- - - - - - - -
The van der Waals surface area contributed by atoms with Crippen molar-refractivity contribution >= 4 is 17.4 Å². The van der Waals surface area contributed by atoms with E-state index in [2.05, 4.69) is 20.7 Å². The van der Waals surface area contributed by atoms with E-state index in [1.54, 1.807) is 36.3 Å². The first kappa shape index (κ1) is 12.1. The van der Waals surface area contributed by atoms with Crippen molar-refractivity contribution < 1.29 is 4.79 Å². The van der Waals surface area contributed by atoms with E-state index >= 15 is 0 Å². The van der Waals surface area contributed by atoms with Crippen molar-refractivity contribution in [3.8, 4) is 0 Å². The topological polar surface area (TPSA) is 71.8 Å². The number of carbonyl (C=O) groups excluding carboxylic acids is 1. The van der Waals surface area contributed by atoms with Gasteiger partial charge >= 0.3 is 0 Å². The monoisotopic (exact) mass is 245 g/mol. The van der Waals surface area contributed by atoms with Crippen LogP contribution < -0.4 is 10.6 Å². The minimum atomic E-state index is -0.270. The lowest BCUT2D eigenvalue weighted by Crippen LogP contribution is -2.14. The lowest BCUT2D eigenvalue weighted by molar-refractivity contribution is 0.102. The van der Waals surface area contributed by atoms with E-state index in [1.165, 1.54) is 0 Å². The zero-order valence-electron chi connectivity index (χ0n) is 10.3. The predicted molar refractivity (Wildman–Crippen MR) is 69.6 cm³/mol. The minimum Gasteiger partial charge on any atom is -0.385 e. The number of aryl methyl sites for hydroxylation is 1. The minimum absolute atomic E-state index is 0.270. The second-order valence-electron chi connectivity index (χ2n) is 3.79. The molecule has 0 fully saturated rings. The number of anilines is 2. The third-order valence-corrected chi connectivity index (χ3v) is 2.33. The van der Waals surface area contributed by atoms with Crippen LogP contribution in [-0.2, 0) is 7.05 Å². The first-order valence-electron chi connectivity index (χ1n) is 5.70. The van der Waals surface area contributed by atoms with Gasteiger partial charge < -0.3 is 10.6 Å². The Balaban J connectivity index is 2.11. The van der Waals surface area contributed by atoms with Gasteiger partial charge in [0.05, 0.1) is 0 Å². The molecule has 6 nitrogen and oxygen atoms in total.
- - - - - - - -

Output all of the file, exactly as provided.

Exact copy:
The van der Waals surface area contributed by atoms with Crippen molar-refractivity contribution >= 4 is 17.4 Å². The van der Waals surface area contributed by atoms with E-state index in [2.05, 4.69) is 20.7 Å². The van der Waals surface area contributed by atoms with E-state index in [1.54, 1.807) is 36.3 Å². The first kappa shape index (κ1) is 12.1. The van der Waals surface area contributed by atoms with Crippen molar-refractivity contribution < 1.29 is 4.79 Å². The van der Waals surface area contributed by atoms with E-state index >= 15 is 0 Å². The van der Waals surface area contributed by atoms with Crippen molar-refractivity contribution in [3.8, 4) is 0 Å². The topological polar surface area (TPSA) is 71.8 Å². The number of carbonyl (C=O) groups excluding carboxylic acids is 1. The van der Waals surface area contributed by atoms with Gasteiger partial charge >= 0.3 is 0 Å². The monoisotopic (exact) mass is 245 g/mol. The van der Waals surface area contributed by atoms with Crippen LogP contribution < -0.4 is 10.6 Å². The minimum atomic E-state index is -0.270. The lowest BCUT2D eigenvalue weighted by Crippen LogP contribution is -2.14. The lowest BCUT2D eigenvalue weighted by molar-refractivity contribution is 0.102. The van der Waals surface area contributed by atoms with E-state index in [1.165, 1.54) is 0 Å². The zero-order valence-electron chi connectivity index (χ0n) is 10.3. The predicted molar refractivity (Wildman–Crippen MR) is 69.6 cm³/mol. The minimum Gasteiger partial charge on any atom is -0.385 e. The number of aryl methyl sites for hydroxylation is 1. The minimum absolute atomic E-state index is 0.270. The second-order valence-electron chi connectivity index (χ2n) is 3.79. The molecule has 0 fully saturated rings. The number of anilines is 2. The third-order valence-corrected chi connectivity index (χ3v) is 2.33. The van der Waals surface area contributed by atoms with Crippen LogP contribution in [-0.2, 0) is 7.05 Å². The first-order valence-electron chi connectivity index (χ1n) is 5.70. The van der Waals surface area contributed by atoms with Gasteiger partial charge < -0.3 is 10.6 Å². The Balaban J connectivity index is 2.11. The van der Waals surface area contributed by atoms with Gasteiger partial charge in [0.05, 0.1) is 0 Å². The molecule has 6 nitrogen and oxygen atoms in total.